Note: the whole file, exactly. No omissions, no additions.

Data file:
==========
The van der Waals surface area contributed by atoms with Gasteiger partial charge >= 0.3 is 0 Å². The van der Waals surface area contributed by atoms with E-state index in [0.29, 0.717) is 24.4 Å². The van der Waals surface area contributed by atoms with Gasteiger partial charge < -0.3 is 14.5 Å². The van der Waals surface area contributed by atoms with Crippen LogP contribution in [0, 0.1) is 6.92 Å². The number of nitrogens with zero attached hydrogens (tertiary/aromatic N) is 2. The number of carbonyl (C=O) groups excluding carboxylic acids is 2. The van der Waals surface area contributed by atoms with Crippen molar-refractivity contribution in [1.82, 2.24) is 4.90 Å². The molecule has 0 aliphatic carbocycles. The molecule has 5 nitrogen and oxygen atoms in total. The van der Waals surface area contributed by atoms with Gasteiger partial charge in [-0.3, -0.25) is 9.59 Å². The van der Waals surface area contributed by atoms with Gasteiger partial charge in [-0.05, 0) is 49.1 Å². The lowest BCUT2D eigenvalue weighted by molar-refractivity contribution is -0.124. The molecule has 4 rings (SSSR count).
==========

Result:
The van der Waals surface area contributed by atoms with Gasteiger partial charge >= 0.3 is 0 Å². The van der Waals surface area contributed by atoms with E-state index in [0.29, 0.717) is 24.4 Å². The van der Waals surface area contributed by atoms with Gasteiger partial charge < -0.3 is 14.5 Å². The van der Waals surface area contributed by atoms with Crippen LogP contribution in [0, 0.1) is 6.92 Å². The number of nitrogens with zero attached hydrogens (tertiary/aromatic N) is 2. The number of carbonyl (C=O) groups excluding carboxylic acids is 2. The van der Waals surface area contributed by atoms with Crippen molar-refractivity contribution in [1.82, 2.24) is 4.90 Å². The molecule has 0 aliphatic carbocycles. The molecule has 5 nitrogen and oxygen atoms in total. The van der Waals surface area contributed by atoms with Gasteiger partial charge in [-0.3, -0.25) is 9.59 Å². The van der Waals surface area contributed by atoms with Gasteiger partial charge in [-0.05, 0) is 49.1 Å². The lowest BCUT2D eigenvalue weighted by molar-refractivity contribution is -0.124. The molecule has 4 rings (SSSR count).